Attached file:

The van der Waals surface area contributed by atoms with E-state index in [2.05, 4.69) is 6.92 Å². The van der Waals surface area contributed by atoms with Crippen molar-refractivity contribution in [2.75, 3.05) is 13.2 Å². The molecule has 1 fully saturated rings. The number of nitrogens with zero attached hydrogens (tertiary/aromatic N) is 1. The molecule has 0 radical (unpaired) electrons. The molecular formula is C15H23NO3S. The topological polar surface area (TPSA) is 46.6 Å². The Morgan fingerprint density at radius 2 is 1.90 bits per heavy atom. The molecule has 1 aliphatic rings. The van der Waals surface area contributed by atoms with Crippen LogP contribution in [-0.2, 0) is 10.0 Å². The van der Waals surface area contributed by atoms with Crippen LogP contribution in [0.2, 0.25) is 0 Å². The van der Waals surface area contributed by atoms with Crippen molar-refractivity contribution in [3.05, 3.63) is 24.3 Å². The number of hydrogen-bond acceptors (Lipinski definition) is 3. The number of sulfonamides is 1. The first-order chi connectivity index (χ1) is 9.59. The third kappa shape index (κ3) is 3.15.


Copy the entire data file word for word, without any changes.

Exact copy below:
The van der Waals surface area contributed by atoms with E-state index in [2.05, 4.69) is 6.92 Å². The van der Waals surface area contributed by atoms with Crippen molar-refractivity contribution in [2.75, 3.05) is 13.2 Å². The molecule has 1 fully saturated rings. The number of nitrogens with zero attached hydrogens (tertiary/aromatic N) is 1. The molecule has 0 radical (unpaired) electrons. The molecular formula is C15H23NO3S. The topological polar surface area (TPSA) is 46.6 Å². The Morgan fingerprint density at radius 2 is 1.90 bits per heavy atom. The molecule has 1 aliphatic rings. The van der Waals surface area contributed by atoms with Crippen LogP contribution in [-0.2, 0) is 10.0 Å². The van der Waals surface area contributed by atoms with Crippen LogP contribution in [0.2, 0.25) is 0 Å². The van der Waals surface area contributed by atoms with Crippen molar-refractivity contribution in [3.05, 3.63) is 24.3 Å². The number of hydrogen-bond acceptors (Lipinski definition) is 3. The number of sulfonamides is 1. The first-order chi connectivity index (χ1) is 9.59. The third kappa shape index (κ3) is 3.15.